Fastening double subfloor


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Old 12-09-19, 03:50 PM
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Fastening double subfloor

So i have replaced all the joists under my kitchen already.
The subfloor layers seem to be in reasonable condition, but the joists had problems.
Anyway, i now need to attach the subfloor to the joists (2x8s)
Currently the subfloor is made up of 1x8 planks running at 45 degrees across joists, with a layer of plywood above that, below the vinyl sheet flooring which im also replacing.

So my question is if I should, #1 screw down through both the planks and plywood to secure the subfloor to joists, or #2 remove plywood, screw planks down to joists, then screw new plywood to the planks.

From what ive read #2 is preferrable to #1, but #1 would be a lot simpler.

Also, im not sure exactly why #2 is better, but i imagine it has to do with expansion, contraction from temp and humidity.
Any help is appreciated.
 
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Old 12-09-19, 04:03 PM
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Might help to know the thickness of the plywood layer. You replaced all the joists one by one from underneath the subfloor?
 
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Old 12-09-19, 04:22 PM
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And, what were you thinking of adding?
 
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Old 12-09-19, 05:29 PM
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Yes need more info re: the questions above.

Also is the floor now level and smooth?
Was the plank flooring not nailed to the joists?
What are you putting on the new subfloor?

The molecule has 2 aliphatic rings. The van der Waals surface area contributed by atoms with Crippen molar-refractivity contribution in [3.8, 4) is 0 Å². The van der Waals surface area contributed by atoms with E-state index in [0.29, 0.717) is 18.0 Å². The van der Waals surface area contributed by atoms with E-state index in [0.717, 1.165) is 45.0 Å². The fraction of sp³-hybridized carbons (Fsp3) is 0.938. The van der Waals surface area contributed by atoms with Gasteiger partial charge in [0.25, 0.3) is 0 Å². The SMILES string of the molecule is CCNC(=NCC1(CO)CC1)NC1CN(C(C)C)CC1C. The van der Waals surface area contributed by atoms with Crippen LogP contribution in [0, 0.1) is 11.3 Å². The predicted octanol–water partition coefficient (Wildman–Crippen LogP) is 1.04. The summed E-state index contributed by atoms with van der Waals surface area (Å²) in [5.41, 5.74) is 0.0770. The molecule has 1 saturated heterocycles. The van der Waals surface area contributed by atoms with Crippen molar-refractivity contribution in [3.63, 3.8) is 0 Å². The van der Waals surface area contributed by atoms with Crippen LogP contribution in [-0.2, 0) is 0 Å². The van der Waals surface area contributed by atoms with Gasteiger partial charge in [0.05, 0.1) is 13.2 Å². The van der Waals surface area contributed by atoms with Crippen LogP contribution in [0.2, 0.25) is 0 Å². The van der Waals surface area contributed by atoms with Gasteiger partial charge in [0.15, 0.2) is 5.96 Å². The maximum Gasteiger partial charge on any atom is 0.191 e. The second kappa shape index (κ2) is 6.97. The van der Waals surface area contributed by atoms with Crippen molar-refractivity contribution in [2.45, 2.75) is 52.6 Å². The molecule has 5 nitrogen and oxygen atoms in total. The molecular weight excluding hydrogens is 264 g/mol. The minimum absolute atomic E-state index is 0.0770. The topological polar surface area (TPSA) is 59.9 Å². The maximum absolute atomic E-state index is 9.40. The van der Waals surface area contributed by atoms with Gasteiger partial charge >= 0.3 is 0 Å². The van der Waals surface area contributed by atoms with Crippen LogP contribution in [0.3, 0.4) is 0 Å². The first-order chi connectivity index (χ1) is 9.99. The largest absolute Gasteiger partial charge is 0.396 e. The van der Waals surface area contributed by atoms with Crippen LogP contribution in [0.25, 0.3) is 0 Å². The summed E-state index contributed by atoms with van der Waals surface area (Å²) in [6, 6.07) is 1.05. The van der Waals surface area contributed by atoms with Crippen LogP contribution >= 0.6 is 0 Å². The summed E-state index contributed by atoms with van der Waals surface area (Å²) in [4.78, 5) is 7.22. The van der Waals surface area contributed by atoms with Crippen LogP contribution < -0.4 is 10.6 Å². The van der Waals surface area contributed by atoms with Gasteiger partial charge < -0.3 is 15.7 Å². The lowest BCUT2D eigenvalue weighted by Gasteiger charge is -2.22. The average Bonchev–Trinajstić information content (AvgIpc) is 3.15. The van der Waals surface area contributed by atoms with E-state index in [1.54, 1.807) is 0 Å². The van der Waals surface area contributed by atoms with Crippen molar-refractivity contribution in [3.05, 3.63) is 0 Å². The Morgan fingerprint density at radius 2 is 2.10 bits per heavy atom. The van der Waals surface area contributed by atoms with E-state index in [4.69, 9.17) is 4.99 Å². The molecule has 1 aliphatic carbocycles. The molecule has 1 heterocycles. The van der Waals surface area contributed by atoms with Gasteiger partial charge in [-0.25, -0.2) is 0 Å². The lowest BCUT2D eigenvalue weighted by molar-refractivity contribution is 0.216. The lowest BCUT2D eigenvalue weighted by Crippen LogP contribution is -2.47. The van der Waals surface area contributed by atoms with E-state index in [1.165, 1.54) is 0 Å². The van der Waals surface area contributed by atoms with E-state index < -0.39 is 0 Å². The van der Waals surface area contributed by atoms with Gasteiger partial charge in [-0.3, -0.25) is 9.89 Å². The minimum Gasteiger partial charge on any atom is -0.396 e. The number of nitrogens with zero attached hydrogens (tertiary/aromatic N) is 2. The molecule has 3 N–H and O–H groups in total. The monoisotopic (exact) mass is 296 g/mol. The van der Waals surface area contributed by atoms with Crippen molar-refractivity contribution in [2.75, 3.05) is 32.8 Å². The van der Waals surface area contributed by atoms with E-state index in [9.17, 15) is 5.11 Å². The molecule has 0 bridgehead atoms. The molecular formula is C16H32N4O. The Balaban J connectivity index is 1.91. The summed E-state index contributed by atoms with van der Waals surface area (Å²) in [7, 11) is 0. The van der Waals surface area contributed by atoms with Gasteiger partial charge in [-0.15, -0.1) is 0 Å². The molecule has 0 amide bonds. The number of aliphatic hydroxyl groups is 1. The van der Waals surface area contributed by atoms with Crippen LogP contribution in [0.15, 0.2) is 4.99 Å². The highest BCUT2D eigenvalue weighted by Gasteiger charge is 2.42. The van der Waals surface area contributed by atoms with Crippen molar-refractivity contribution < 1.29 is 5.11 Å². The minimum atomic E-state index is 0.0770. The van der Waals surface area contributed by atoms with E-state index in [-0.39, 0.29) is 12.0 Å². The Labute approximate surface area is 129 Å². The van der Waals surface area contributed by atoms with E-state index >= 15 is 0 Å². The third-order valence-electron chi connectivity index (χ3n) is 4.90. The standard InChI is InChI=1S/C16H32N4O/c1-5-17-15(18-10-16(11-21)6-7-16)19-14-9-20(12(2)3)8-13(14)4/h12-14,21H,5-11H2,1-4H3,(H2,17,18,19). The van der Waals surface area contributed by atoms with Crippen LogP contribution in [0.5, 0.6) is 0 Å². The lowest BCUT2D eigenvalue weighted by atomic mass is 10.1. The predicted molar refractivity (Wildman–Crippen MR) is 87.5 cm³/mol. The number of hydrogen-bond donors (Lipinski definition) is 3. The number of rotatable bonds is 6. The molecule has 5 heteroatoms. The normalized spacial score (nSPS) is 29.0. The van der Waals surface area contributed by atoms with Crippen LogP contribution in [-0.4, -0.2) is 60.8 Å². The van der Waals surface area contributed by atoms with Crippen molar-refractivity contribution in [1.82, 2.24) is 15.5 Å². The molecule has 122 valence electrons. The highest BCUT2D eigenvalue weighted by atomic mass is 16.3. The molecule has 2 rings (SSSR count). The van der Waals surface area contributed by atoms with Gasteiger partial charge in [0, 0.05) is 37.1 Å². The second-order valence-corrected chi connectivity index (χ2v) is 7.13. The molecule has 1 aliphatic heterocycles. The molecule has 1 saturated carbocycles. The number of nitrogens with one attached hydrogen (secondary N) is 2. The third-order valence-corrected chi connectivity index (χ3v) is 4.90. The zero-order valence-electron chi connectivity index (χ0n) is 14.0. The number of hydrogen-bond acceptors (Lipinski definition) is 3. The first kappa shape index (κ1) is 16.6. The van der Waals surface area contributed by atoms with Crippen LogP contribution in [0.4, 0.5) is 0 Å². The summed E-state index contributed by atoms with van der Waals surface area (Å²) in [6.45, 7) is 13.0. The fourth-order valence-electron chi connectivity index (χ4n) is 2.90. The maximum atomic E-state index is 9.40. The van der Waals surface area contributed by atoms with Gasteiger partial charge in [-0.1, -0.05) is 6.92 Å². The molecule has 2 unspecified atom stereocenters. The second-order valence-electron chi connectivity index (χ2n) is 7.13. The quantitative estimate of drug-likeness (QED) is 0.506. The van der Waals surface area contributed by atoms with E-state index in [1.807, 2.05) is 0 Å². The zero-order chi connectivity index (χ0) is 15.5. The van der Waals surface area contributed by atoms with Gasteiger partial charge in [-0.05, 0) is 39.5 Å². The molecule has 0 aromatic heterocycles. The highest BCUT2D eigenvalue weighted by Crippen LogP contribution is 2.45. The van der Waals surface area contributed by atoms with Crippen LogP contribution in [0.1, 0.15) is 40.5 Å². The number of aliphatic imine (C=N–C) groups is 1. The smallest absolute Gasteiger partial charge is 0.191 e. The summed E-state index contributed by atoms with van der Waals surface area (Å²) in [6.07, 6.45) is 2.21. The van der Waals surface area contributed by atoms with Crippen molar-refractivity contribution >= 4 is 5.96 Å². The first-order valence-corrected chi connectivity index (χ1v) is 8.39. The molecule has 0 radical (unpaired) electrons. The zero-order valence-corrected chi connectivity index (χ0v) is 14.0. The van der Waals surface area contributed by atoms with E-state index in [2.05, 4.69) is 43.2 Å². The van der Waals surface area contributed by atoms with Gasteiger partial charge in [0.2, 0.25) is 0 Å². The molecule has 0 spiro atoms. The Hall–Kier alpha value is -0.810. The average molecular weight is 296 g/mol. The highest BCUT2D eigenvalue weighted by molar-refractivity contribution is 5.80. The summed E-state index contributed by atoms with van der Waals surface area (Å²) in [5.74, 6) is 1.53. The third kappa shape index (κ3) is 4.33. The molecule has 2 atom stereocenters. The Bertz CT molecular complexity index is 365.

Also what problems did the old joists/floor have?
 
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Old 12-09-19, 06:03 PM
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Looking more closely, the base is probably 1x10s, with it being close to a full 1” thick, and looks to be a 3/8” plywood on top.
I would probably remove the plywood, and screw down the planks, then add 1/2 plywood on top.

There was a lot of rot in the original joists as well as the beam that ran down the middle of the house, so I ended up replacing most of that as well.

I’m not sure what I’m putting on top as finished flooring yet, although I was hoping to do some sort of hardwood.
 
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Old 12-09-19, 06:09 PM
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Yes, you need to remove the plywood in order to put 2 or 3 screws through each diagonal plank. If it's got squeeky nails, this will be your chance to pull them. For best results and to avoid splitting the old wood, you could predrill the holes or get yourself a countersink with a pilot bit.
 
 

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